The process of shaping the vision begins by clearly articulating the problem

that the team will try to solve. This essential step is often overlooked, or we

assume everyone knows what the problem is. The quality of a problem statement increases our team’s ability to focus on what really matters—and, more

importantly, ignore what does not. By developing our team’s shared understanding of our goals and what we aim to accomplish, we improve our ability

to generate better solutions.

2 [pink]



Figure 4-1. Building a shared understanding as a team


Go Gamestorming

Gamestorming by David Gray et al.,3 and the supporting Go Gamestorming Wiki,4

contain numerous games that encourage engagement and creativity while bringing structure and clarity to collaborative ideation, innovation, and improvement


One of the fundamental techniques of Discovery is the use of visual artefacts,

models, and information radiators to communicate and capture group learnings. Using graphical templates and exercises to externalize ideas helps our

team to articulate, debate, and evolve concepts and ideas to form consensus

(see Figure 4-1). It also helps to depersonalize and anonymize thoughts so we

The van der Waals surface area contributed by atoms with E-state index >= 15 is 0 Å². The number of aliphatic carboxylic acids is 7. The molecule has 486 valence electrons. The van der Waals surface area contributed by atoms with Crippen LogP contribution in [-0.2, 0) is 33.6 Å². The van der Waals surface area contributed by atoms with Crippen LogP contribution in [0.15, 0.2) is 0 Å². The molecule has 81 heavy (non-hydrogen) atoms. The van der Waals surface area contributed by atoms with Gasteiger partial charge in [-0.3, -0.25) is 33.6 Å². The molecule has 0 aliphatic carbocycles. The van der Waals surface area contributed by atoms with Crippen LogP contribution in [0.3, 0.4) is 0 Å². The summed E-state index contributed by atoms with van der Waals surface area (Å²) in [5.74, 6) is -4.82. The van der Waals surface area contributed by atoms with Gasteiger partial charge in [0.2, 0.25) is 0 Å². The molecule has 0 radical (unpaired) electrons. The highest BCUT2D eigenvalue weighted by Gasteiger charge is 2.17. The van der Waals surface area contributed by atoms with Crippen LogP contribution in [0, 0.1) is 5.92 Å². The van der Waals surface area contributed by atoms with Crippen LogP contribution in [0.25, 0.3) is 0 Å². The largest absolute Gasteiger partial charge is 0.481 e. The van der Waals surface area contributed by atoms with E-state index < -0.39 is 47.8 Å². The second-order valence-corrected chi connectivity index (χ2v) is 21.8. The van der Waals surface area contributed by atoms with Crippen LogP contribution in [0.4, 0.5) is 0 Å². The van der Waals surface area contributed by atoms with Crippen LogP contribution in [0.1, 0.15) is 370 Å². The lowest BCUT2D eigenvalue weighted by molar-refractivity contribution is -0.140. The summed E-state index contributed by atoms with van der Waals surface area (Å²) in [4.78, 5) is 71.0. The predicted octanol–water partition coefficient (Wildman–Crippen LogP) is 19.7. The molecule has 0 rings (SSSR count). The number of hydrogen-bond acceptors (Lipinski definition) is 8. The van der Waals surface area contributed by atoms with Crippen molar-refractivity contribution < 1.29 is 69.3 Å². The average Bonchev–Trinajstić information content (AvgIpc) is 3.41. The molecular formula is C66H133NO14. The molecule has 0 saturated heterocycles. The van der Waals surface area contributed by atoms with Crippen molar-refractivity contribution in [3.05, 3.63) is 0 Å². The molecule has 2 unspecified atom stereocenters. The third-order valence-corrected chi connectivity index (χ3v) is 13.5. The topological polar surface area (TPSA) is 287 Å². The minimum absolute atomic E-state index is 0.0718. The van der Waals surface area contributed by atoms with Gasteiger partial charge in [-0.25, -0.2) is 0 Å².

can safely debate ideas, not individuals—minimizing egos, HiPPOs (highest

paid person’s opinions), and extroverts’ attempts to run the show.

Structured Exploration of Uncertainty

If you want to have good ideas you must have many ideas.

Linus Pauling

When exploring uncertainty, it is important to start broad—to generate as

many ideas as possible to cycle through before narrowing our focus on where

we will start.

lastminute.com is a travel retailer in Europe, operating in a highly competitive

industry with major players and new startups trying to disrupt the travel marketplace every day. In order to stay relevant, the company needs to innovate

faster and smarter than their competitors. They invited their customers to

become part of the innovation process. For two days, they ran co-creation

3 [gray]

4 Go Gamestorming Wiki, http://www.gogamestorm.com



workshops that generated over 80 new ideas for online products aligned to

their business goals. The team then set up an innovation lab in a hotel lobby